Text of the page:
Damage flowed from my fingernails, which I’d painted a bright shade of indigo. I was obsessed with indigo back then, a time I can barely reconstruct now. I named my rescue cat El Salvador. That country is the world’s largest producer of indigo. I squandered time back then, down Internet holes. India is a name related to the word “indigo.”
Why was I hell-bent on sabotaging every good thing? Consider Keegan. Keegan stepped up when a ladder truck turned the corner on a very hot day. He’d called for the ladder truck. On the sidewalk, panting, my darling Indigo looked at me accusingly, a stab deep into my heart, identifying my betrayal. Whenever I go into a downward spiral, a ladder truck seems to be somewhere nearby.
But Keegan wrapped me in his wiry arms and assured me that we would climb the steep path to the summit together. He brought me to the cemetery to build up the muscles in my legs, to acclimate myself. We climbed the spiral staircase. Leaning against the parapet, I broke into a smile. Keegan had just told me that he loved me, and I felt something shatter deep inside, a quietly ecstatic shattering accompanied by a sense that I’d been waiting forever to hear that something shatter, break apart.
Downstairs again, we chanced upon a body. I touched the body with my fingertips and suddenly breath flowed from its mouth. As a part of me knew must happen. Our phones declined to place a call, out of respect for the interred. Keegan told me what to do. Keegan had told me that he loved me and a part of me knew that I’d just lost Keegan.
I sprinted down the hill at breakneck speed, dodging the grave markers that the earth had begun to swallow, the moss-covered markers and all the dead beneath them oriented so as to be gazing blindly at the sky.
I was lost. A gate was somewhere, an exit out into the street and away from that lethal rasping breath I’d brought into being through my hesitant touch. I couldn’t find the gate. I ran from path to path until I came upon a vehicle, an ordinary parked car, in the shade of ornamental trees, beneath the ornamental clouds, the summer afternoon clouds.
Later, Keegan told me that the face of the body had changed in hue, from an ashen gray. The mouth had opened and words reached Keegan, but Keegan didn’t understand the words. No matter. By then, Keegan and I were no longer speaking.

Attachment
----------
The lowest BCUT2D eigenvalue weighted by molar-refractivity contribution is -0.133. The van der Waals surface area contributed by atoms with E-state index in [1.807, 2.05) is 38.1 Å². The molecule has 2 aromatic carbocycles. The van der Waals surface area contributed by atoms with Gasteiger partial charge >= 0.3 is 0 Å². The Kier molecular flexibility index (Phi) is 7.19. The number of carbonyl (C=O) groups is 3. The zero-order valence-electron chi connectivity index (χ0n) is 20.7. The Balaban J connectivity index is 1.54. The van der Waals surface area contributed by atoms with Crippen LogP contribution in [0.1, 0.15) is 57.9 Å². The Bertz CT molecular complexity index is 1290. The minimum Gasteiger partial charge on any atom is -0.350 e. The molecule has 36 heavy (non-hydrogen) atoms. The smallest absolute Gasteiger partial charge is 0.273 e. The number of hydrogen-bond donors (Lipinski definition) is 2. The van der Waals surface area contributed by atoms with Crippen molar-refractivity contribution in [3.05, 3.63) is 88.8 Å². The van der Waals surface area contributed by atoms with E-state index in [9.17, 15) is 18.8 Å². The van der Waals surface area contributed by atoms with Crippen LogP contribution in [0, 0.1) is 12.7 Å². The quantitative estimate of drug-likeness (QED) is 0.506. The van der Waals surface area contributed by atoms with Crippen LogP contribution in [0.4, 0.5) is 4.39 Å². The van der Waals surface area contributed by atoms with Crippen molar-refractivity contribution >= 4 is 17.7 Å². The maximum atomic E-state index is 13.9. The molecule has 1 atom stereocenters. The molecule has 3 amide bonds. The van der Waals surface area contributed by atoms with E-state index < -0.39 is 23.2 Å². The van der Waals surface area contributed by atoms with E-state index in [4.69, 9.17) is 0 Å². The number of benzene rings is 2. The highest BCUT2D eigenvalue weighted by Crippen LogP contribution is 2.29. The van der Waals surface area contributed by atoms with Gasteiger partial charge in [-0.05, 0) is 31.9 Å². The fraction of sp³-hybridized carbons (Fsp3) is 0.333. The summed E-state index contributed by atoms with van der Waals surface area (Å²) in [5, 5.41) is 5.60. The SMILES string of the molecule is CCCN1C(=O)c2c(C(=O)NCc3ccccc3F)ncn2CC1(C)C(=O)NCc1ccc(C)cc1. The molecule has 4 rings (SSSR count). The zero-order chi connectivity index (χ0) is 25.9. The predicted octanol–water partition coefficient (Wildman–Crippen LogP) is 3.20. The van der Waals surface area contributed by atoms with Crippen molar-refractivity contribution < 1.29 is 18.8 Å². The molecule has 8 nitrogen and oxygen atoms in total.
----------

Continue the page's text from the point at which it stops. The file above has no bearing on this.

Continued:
I tapped on the window of the car. I did so even though under normal circumstances it was a car whose window plainly said “Do Not Disturb.” An innocent car parked in an isolated glade. I didn’t need to tap a second time. I apologized. I was out of breath.
It was awkward and at the same time my fingernails had tapped the window. I was delivering a message and my messages were always about damage. I watched the couple speed off, flustered, doomed, making a beeline for the exit from the cemetery.
I should have left then, walked out on Keegan, followed the car, gone back to El Salvador, moved the inevitable along, transformed my life so that my messages were all about, say, azure.
But instead I retraced my steps—I climbed again to the base of the tower and I fell in with Keegan and the reviving man. From the top of the tower everything looked different: the city was revealed as a dense forest in which tiny clearings had been made to accommodate the lives of hemmed-in people. At the base, the forest contracted into a park laced with winding paths. Keegan radiated the obliviousness of someone who has just professed his love. Soon we heard sirens. A little later, we watched as a bright red ladder truck attempted the impossible and bent itself around the switchbacks on its way to where we huddled.
Fortunato Salazar lives in Los Angeles, and his writing is or will soon be in/at Guernica, New World Writing, McSweeney’s, Nerve, Mississippi Review, Los Angeles Review and elsewhere.